Next year’s 1st-12th grade curriculum is undecided, however, everything hints towards an online or hybrid approach. This new environment requires children to manage their day with less direct supervision and according to their personal schedule. In this situation, students are provided with the overall goals they have to achieve for the week, and what they have to do is develop a plan on their own for achieving that particular goal.
One positive message we have heard from our former parents is the ease with which our children who are now in elementary and middle school adapted to online learning. After three years in a Montessori school, a child has the core skills to self-direct and manage their day to day timetable without continuous monitoring and direction other non-Montessori students need.
If you visit a Montessori classroom, it becomes obvious how these skills develop. The teacher will start the day with lessons during circle time. However, after that, the teacher will encourage each child to decide on their own what to work on. Teachers monitor and guide the students’ progress chart, but simultaneously allow them full autonomy.
Independent Pacing: Montessori students move at their own pace. Instead of participating in a teacher-led lecture or activities throughout the day, where all students perform the same tasks, each student works on lessons that fit their current ability level. If a student is really engrossed in a math lesson, for example, he or she can spend as much time as needed to master the skill. Montessori students have weekly goals, rather than hourly assignments. Some goals might be the same for all students, but other goals can highly vary according to their independent opinion.
Self-Scheduling: Montessori children get the chance to gain full exposure to the concept of “time-management” at an early age. It is a skill that is essential to succeed in online or hybrid learning. The teacher begins to discuss with the child the idea of choosing to work in the math, language, and cultural areas. The choice is entirely up to the child. If the child is having a difficult time making a choice, the teacher will help them with the decision process and invite them to work with a particular material. This is the first step when it comes to reflecting on what you do at school; time management. Children may decide where they will do their assigned work. Some type of work is best done at a desk, while other types should be done while lying on the floor, or sitting in the reading corner. The lessons are also chronologically sequenced in a specific manner. They are sequenced this way so the child will adapt, learn, and succeed. They are designed with careful planning and strategy, so as to encourage the child to learn, finishing one step at a time in an organized manner. In this way, the children do not get overwhelmed with boredom, and they can achieve the goal they had set for themselves. Organization is one of the key components of the Montessori classroom.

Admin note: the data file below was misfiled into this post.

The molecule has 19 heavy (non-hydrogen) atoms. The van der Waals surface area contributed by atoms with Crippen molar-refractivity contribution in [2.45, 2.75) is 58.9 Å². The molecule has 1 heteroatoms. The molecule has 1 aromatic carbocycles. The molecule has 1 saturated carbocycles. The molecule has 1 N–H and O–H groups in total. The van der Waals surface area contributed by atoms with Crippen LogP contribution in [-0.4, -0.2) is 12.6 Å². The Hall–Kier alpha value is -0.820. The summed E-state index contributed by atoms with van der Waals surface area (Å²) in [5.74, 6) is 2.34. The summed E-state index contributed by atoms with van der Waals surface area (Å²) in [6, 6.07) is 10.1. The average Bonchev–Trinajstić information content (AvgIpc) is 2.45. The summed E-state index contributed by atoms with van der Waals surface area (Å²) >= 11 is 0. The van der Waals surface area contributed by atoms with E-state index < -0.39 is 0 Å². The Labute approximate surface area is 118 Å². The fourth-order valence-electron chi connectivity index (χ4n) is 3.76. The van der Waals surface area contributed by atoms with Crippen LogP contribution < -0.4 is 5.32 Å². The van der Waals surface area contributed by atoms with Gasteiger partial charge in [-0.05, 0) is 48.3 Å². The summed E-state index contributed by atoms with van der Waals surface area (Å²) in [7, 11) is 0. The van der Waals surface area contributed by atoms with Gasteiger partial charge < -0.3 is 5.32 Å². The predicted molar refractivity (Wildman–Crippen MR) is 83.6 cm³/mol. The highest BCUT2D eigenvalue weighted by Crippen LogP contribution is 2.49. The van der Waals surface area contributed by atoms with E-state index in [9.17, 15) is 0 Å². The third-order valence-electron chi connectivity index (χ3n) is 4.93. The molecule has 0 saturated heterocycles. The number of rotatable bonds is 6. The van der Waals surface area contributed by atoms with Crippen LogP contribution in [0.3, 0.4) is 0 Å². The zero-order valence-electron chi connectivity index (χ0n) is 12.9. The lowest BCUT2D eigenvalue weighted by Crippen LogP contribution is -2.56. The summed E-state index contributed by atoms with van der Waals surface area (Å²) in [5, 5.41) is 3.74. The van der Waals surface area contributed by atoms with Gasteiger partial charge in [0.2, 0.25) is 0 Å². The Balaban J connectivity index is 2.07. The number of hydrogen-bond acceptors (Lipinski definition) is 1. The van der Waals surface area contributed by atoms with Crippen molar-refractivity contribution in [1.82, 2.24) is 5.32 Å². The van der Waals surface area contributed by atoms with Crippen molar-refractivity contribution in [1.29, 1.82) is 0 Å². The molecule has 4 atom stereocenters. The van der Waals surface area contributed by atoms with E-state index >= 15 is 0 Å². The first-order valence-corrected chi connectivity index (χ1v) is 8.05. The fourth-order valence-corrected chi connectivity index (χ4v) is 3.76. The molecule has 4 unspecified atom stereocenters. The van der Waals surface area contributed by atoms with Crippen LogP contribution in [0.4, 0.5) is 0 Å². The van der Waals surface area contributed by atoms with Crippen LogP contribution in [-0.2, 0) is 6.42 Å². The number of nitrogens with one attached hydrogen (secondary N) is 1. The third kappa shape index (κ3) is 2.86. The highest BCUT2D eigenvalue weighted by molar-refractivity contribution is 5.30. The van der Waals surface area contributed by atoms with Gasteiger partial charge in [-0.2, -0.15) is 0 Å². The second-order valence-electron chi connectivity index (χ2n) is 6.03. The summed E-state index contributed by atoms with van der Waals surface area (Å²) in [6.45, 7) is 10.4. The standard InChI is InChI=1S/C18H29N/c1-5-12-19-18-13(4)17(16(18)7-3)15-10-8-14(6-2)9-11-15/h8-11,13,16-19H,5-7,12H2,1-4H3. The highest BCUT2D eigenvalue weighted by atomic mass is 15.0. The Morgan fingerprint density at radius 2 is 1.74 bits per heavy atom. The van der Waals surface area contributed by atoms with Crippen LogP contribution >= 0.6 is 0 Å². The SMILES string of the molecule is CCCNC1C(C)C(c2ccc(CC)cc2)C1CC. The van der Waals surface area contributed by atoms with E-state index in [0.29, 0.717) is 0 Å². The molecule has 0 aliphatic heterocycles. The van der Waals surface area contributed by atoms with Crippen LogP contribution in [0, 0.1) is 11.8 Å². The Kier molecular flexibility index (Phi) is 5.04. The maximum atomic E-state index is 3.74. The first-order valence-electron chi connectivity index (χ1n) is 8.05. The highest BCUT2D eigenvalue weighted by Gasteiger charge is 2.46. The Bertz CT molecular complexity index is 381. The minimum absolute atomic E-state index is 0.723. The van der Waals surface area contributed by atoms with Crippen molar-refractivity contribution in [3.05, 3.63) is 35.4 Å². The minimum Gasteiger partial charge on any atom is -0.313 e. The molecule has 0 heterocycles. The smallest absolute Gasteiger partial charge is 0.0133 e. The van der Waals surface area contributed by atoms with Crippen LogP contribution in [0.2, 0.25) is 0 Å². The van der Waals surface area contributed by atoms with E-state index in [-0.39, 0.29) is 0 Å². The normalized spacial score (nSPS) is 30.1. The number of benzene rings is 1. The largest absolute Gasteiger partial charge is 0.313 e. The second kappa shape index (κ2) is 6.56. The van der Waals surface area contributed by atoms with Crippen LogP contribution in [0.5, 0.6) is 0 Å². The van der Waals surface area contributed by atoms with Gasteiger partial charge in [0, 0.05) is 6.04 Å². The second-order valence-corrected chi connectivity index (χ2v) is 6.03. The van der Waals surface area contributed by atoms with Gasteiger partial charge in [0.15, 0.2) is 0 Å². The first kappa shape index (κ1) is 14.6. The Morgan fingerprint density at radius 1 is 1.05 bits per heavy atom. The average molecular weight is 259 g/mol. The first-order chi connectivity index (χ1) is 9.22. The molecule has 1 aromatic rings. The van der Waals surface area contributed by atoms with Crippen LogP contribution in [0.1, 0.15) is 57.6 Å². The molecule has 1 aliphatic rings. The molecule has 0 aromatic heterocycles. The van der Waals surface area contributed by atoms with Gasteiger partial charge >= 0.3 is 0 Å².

Responsibility: In Montessori education, children take responsibility for their own learning. There is a certain amount of work for them to do, and they are assigned the responsibility to complete it. They must manage their time and choose what they want to do and when. The teacher will help them in any way possible. Since Montessori students are responsible for making their personal choices, they naturally develop independent learning.
Self-Discipline: The freedom and responsibility discussed above instills discipline in a child. Learning discipline is only possible if you hold the freedom to make choices. Montessori classrooms do not consistently control and keep the child in-check because that imposes discipline from the outside and does not give the child the opportunity to learn it by himself or herself.
Flexibility: Although the school maintains a regular schedule of daily activities, it also offers flexibility to accommodate special recreational events. The morning work period may sometimes be utilized in welcoming visitors. This kind of flexibility and recreation allows our students to take advantage of opportunities as they arise, rather than being restricted to a rigid schedule.
Students are also given plenty of responsibility for maintaining the classroom, planning meals and snacks, and working through problems as they come up in their practical life. All these features are not seen as distractions from the primary curriculum but are considered vital parts of the curriculum itself.
Nothing makes us happier than seeing our past students doing well. We’ll be more than happy to hear from you! Let us know how you are doing. If you are someone considering Montessori for the first time, please reach out, and we will be more than happy to assist you in learning about our program.
If you need childcare for your 1st -5th grader as the school goes virtual, consider our new Elementary Support Program.
Janell Montague (Director) and Deloris Hinger
Novi Woods Montessori